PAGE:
Royal Literary Fund
Royal Literary Fund Fellows
The Department of English and Modern Languages at Oxford Brooks University hosts Writing Fellows from the Royal Literary Fund (RLF) in London. The RLF is a charity which supports professional writers through a variety of schemes, and Oxford Brooks University was one of the pioneer hosts for the RLF Fellowship scheme.
The RLF scheme places experienced writers into higher education institutions to offer confidential one-to-one tutorials to undergraduate and postgraduate students on any aspect of writing and presentation, whether creative writing, academic assessed and non-assessed work, exam writing or seminar presentation. All Oxford Brookes students are entitled to sign up and consult with one of the Fellows, who are available across four days each week.
The Fellows’ office is T4.04, Tonge Building, on Gipsy Lane Campus. Students can make appointments by signing a sheet on the office door.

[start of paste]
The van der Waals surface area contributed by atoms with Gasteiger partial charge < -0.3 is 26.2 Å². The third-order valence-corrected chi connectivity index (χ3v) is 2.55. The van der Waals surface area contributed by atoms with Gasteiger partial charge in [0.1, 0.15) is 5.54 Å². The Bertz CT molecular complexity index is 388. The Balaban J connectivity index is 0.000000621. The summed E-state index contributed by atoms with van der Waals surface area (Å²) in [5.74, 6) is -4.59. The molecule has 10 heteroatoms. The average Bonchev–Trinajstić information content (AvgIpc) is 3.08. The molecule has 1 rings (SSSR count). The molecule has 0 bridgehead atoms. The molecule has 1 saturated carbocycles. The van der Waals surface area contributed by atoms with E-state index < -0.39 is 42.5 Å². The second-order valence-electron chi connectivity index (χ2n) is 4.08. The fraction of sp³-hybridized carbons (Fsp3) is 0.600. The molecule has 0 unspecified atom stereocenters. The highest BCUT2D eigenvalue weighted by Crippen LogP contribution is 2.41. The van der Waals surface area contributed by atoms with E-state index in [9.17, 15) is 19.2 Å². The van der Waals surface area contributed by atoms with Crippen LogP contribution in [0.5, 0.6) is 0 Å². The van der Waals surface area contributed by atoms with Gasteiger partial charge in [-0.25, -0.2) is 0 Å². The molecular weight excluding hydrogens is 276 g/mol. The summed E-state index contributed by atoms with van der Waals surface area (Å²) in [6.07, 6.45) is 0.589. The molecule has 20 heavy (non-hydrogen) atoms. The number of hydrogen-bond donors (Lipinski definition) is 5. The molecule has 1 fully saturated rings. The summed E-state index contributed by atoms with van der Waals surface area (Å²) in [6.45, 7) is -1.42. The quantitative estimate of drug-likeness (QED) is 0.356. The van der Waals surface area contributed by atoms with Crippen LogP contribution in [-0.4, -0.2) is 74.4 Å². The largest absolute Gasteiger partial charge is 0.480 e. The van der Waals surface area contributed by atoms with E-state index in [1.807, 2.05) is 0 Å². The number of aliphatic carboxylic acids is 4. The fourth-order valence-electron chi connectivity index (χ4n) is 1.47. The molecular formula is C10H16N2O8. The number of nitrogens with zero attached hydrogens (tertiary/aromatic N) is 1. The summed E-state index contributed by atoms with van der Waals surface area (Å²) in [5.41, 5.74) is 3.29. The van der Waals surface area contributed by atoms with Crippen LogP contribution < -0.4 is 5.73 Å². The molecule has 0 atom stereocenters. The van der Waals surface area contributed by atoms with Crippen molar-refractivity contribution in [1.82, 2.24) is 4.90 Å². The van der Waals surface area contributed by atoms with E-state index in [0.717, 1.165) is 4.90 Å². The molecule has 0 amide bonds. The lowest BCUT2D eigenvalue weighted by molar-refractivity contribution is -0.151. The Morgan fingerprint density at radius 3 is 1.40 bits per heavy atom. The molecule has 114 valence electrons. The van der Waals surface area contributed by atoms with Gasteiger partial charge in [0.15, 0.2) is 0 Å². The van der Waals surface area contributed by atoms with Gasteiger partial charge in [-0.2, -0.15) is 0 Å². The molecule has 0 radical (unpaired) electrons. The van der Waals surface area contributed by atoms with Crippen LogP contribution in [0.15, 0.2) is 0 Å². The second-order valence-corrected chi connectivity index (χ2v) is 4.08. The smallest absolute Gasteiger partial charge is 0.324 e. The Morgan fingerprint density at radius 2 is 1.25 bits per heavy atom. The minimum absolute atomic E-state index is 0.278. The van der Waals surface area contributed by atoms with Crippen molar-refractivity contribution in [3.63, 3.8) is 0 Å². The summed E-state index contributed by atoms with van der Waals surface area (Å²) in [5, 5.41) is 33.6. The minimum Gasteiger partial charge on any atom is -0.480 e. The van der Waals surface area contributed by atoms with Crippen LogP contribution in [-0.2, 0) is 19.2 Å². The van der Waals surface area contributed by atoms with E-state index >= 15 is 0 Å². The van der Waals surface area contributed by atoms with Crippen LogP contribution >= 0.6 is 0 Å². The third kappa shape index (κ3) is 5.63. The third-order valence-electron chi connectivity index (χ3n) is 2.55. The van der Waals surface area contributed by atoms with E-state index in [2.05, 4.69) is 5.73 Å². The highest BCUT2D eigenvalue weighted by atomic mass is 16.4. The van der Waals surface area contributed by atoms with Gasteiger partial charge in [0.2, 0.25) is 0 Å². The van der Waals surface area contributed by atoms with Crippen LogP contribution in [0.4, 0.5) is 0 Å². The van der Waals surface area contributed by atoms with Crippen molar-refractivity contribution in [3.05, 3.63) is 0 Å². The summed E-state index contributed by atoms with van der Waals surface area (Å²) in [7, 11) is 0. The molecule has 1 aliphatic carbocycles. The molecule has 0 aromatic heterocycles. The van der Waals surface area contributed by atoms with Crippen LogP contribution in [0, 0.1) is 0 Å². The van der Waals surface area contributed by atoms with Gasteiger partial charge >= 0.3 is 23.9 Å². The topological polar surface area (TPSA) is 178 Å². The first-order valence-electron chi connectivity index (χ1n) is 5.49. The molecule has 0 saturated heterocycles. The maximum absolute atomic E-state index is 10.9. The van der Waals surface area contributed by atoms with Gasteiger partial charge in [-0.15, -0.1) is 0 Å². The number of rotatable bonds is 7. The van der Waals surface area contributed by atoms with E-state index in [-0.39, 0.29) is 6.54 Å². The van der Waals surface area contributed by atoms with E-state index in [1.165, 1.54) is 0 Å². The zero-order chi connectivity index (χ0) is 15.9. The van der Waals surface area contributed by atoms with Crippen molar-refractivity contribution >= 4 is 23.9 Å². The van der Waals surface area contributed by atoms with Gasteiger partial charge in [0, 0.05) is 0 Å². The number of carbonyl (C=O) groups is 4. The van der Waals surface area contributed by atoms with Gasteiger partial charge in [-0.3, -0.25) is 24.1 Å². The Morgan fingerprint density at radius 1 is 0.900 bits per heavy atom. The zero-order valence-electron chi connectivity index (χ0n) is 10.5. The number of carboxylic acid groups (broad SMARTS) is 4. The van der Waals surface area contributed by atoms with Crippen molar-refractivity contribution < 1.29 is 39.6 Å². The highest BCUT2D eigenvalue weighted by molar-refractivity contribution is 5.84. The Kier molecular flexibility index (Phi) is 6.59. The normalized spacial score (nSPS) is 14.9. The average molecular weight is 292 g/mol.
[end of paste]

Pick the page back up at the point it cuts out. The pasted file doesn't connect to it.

Enquiries about the RLF scheme should be addressed to Simon Kovesi, the coordinator at Brookes.
Born in South London in 1965, Deborah was rescued from waitressing in 1987 by those nice men at Rough Guides who commissioned her to write The Rough Guide to California. She stayed with Rough Guides for ten years updating the California book and also writing the city guide, The Rough Guide to San Francisco.
Other work included a lost year in the West End nightclub, Legends, as well as a few years snarling at people from the front desk of the Groucho Club.
A move to the country enabled her to knuckle down and write for the Literary Review from 1993-2000 and publish the novels, Let Me Count The Ways (1996) shortlisted for the Betty Trask Award, The Common Touch (1998) and A Kind of Warfare (2000).
Hugh is a writer who has explored the wilder corners of the planet, from the edges of Peru to the Himalayas, looking for Inca ruins and lost cultures.
His books for Weidenfeld & Nicolson include: The White Rock; Nanda Devi; and Cochineal Red: Travels through Ancient Peru. In 2009, he wrote Tequila Oil, a memoir about getting lost in Mexico when he was eighteen and, in the words of the Alice Cooper song, ‘didn’t know what he wanted’. It was serialised by BBC R4 as ‘Book of the Week’.
In 2012 Random House published The Green Road into the Trees: An Exploration of England in which Hugh for the first time wrote about his own country, an account of a journey along prehistoric trackways.
Everywhere Thomson goes, he finds good stories to tellNew York Times Book Review